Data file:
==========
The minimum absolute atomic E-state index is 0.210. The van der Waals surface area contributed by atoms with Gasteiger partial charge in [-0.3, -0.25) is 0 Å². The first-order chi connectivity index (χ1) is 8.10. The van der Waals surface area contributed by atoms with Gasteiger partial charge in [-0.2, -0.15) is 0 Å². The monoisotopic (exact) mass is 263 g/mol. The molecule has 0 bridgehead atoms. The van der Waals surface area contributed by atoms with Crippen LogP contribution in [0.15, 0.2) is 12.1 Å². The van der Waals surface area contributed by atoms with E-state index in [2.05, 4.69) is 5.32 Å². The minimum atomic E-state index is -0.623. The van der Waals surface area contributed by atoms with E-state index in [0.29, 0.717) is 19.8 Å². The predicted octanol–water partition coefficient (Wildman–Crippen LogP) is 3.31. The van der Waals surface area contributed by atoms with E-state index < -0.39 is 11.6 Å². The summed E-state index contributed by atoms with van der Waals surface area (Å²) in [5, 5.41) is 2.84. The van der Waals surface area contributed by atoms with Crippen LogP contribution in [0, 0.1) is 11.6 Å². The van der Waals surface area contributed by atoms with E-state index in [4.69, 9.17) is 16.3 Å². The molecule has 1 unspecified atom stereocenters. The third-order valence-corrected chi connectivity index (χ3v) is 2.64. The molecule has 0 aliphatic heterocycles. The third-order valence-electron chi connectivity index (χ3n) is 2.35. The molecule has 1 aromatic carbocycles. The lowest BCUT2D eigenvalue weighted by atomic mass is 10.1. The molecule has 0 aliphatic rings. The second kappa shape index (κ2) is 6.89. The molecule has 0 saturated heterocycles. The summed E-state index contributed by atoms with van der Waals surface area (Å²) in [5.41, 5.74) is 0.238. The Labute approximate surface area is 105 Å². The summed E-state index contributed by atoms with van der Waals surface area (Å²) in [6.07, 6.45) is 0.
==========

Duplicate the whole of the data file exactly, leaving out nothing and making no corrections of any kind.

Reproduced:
The minimum absolute atomic E-state index is 0.210. The van der Waals surface area contributed by atoms with Gasteiger partial charge in [-0.3, -0.25) is 0 Å². The first-order chi connectivity index (χ1) is 8.10. The van der Waals surface area contributed by atoms with Gasteiger partial charge in [-0.2, -0.15) is 0 Å². The monoisotopic (exact) mass is 263 g/mol. The molecule has 0 bridgehead atoms. The van der Waals surface area contributed by atoms with Crippen LogP contribution in [0.15, 0.2) is 12.1 Å². The van der Waals surface area contributed by atoms with E-state index in [2.05, 4.69) is 5.32 Å². The minimum atomic E-state index is -0.623. The van der Waals surface area contributed by atoms with E-state index in [0.29, 0.717) is 19.8 Å². The predicted octanol–water partition coefficient (Wildman–Crippen LogP) is 3.31. The van der Waals surface area contributed by atoms with E-state index < -0.39 is 11.6 Å². The summed E-state index contributed by atoms with van der Waals surface area (Å²) in [5, 5.41) is 2.84. The van der Waals surface area contributed by atoms with Crippen LogP contribution in [0, 0.1) is 11.6 Å². The van der Waals surface area contributed by atoms with E-state index in [4.69, 9.17) is 16.3 Å². The molecule has 1 unspecified atom stereocenters. The third-order valence-corrected chi connectivity index (χ3v) is 2.64. The molecule has 0 aliphatic heterocycles. The third-order valence-electron chi connectivity index (χ3n) is 2.35. The molecule has 1 aromatic carbocycles. The lowest BCUT2D eigenvalue weighted by atomic mass is 10.1. The molecule has 0 aliphatic rings. The second kappa shape index (κ2) is 6.89. The molecule has 0 saturated heterocycles. The summed E-state index contributed by atoms with van der Waals surface area (Å²) in [5.41, 5.74) is 0.238. The Labute approximate surface area is 105 Å². The summed E-state index contributed by atoms with van der Waals surface area (Å²) in [6.07, 6.45) is 0.